Get-AzMarketplaceTerms -Publisher $azureVmPublisherName -Product $azureVmOffer -Name $azureVmSkus | Set-AzMarketplaceTerms -Accept (If you're creating a new VM in Powershell and it's the first time you're deploying this Plan, you have to accept the Marketplace Terms)

Bottom line: Marketplace is great for appliances. We get their lifecycle. Avoid it like the plague for long(er)-term servers. Go to the Virtual Machines list, hit + Add, and pick an OS from the stock drop box they give you.

  • That is very nasty. Can you get Microsoft to intervene in this instance? I've linked your answer here – Bruce Adams Oct 23 '20 at 10:38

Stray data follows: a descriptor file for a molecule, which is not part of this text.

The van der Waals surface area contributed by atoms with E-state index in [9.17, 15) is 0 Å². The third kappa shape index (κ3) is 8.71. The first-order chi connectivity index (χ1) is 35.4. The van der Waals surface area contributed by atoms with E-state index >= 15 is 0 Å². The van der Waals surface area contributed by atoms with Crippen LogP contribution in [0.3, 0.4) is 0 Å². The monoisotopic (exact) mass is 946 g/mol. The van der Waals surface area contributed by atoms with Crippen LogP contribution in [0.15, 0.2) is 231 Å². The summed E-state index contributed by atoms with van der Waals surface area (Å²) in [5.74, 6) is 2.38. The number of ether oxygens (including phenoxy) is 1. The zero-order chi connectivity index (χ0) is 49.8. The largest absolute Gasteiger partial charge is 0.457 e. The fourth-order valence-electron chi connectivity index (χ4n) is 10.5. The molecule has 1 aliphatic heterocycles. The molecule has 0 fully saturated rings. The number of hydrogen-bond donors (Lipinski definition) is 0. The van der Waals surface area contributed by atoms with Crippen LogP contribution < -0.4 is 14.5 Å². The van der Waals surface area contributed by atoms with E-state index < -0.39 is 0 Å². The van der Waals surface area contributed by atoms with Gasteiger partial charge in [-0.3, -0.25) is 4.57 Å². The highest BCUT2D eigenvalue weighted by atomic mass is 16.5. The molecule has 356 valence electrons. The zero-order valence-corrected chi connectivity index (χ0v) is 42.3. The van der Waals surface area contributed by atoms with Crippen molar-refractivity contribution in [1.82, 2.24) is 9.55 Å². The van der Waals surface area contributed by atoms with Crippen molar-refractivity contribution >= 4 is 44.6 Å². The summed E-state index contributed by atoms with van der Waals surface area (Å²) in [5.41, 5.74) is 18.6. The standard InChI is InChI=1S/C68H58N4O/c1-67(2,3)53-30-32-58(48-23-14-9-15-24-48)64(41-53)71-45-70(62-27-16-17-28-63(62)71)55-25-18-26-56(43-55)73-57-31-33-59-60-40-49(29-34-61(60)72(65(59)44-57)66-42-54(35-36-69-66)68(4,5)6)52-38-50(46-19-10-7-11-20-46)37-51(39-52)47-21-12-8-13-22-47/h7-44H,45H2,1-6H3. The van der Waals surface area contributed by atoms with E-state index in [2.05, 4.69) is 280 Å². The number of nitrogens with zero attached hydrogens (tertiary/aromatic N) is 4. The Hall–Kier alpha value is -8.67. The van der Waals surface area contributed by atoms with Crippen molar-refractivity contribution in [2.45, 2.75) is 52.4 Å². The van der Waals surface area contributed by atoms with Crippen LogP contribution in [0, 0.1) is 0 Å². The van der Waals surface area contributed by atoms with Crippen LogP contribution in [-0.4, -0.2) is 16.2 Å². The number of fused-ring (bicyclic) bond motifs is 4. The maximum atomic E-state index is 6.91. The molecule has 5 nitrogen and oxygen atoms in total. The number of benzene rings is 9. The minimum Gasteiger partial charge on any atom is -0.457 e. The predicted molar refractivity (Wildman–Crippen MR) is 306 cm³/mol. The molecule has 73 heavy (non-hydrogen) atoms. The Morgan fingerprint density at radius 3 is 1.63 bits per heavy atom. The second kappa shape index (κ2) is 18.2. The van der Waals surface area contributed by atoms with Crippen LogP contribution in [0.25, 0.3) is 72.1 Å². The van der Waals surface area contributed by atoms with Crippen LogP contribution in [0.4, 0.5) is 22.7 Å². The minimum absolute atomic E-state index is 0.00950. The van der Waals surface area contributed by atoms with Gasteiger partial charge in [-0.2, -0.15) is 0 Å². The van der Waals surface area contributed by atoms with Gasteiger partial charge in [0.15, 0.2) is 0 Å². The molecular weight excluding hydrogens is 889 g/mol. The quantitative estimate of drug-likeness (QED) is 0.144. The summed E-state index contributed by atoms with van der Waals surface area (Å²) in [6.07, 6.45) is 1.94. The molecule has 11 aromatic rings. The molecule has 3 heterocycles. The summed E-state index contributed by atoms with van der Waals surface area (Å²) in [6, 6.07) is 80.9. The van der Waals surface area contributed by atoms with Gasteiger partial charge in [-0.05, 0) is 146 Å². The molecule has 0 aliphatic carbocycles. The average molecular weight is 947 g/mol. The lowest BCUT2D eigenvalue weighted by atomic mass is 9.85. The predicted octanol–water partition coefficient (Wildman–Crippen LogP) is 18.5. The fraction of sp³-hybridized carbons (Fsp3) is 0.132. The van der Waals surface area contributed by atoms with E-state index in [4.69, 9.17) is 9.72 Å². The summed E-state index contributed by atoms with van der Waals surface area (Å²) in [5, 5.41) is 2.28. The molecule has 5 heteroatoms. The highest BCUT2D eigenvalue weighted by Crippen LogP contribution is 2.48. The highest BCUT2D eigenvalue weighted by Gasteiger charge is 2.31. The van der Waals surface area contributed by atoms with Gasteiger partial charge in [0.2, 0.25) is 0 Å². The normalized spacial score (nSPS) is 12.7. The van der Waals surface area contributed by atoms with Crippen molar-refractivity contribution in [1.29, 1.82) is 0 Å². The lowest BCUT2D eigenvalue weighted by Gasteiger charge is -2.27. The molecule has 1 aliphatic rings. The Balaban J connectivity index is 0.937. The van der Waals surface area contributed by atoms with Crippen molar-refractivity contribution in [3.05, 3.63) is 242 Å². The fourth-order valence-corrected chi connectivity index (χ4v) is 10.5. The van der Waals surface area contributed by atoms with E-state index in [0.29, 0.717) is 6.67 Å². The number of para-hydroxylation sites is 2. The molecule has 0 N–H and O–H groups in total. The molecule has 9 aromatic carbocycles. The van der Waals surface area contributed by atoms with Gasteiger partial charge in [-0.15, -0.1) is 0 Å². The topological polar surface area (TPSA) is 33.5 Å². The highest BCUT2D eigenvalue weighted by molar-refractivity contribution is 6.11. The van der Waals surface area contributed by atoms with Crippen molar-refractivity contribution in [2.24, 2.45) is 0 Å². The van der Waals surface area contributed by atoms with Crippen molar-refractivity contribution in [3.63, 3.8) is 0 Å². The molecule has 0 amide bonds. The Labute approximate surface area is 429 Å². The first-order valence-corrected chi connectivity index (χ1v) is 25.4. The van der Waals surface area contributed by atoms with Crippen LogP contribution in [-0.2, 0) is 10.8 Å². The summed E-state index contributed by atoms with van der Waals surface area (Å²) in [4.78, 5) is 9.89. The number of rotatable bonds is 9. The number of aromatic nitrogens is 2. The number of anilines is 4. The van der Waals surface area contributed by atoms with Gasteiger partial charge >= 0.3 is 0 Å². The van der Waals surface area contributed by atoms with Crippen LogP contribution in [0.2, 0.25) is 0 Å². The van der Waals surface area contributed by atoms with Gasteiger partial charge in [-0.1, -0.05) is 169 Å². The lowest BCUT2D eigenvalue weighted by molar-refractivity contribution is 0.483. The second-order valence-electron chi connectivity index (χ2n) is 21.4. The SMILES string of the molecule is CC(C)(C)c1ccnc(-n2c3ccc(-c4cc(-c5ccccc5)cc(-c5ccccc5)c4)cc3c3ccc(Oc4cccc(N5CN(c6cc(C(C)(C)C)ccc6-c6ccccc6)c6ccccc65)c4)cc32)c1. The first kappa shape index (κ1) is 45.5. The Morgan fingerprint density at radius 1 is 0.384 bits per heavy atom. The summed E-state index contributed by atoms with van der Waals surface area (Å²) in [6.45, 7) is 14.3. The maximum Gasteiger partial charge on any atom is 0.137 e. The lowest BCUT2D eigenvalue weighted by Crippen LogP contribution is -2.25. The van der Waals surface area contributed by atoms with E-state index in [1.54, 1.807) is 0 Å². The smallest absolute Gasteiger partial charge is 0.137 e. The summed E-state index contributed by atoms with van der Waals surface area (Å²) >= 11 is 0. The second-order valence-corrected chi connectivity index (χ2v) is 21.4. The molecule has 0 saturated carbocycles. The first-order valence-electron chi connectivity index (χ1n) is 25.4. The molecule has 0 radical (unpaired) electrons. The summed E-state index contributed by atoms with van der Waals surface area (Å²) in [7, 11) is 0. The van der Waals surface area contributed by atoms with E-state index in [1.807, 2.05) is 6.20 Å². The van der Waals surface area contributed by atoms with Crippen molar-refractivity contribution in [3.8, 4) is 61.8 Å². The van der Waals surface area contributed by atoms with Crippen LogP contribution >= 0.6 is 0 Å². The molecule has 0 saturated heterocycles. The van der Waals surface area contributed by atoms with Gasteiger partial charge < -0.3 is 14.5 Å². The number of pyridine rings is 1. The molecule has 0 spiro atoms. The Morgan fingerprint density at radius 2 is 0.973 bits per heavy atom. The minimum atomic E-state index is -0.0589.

• That's just it. Because the Marketplace is what it is, Microsoft is really off the hook. They'll say the problem lies with the publisher. And the publishers aren't Azure experts. I do not believe for a second that this publisher meant to create the kind of infrastructure problems they are. They're just trying to make sure folks buy the latest version of their stuff. But the trail of downstream consequences is unpleasant. – James Oct 23 '20 at 14:23
  • Bruce, saw your other thread about removing Plan info (I can't comment there, or I would, so adding it here). The Plan information is tattooed into the hard disk somewhere. I went so far as to export the VHD to a HyperV VM, replicate it back into Azure with ASR, and it still detected it as a Marketplace image. I spent a weekend digging around the disk's files, but couldn't find anything in the filesystem to indicate it. It has to be in the VHD metadata somehow, but I don't know a way to get at that to validate (or change) said metadata. – James Nov 10 '20 at 22:51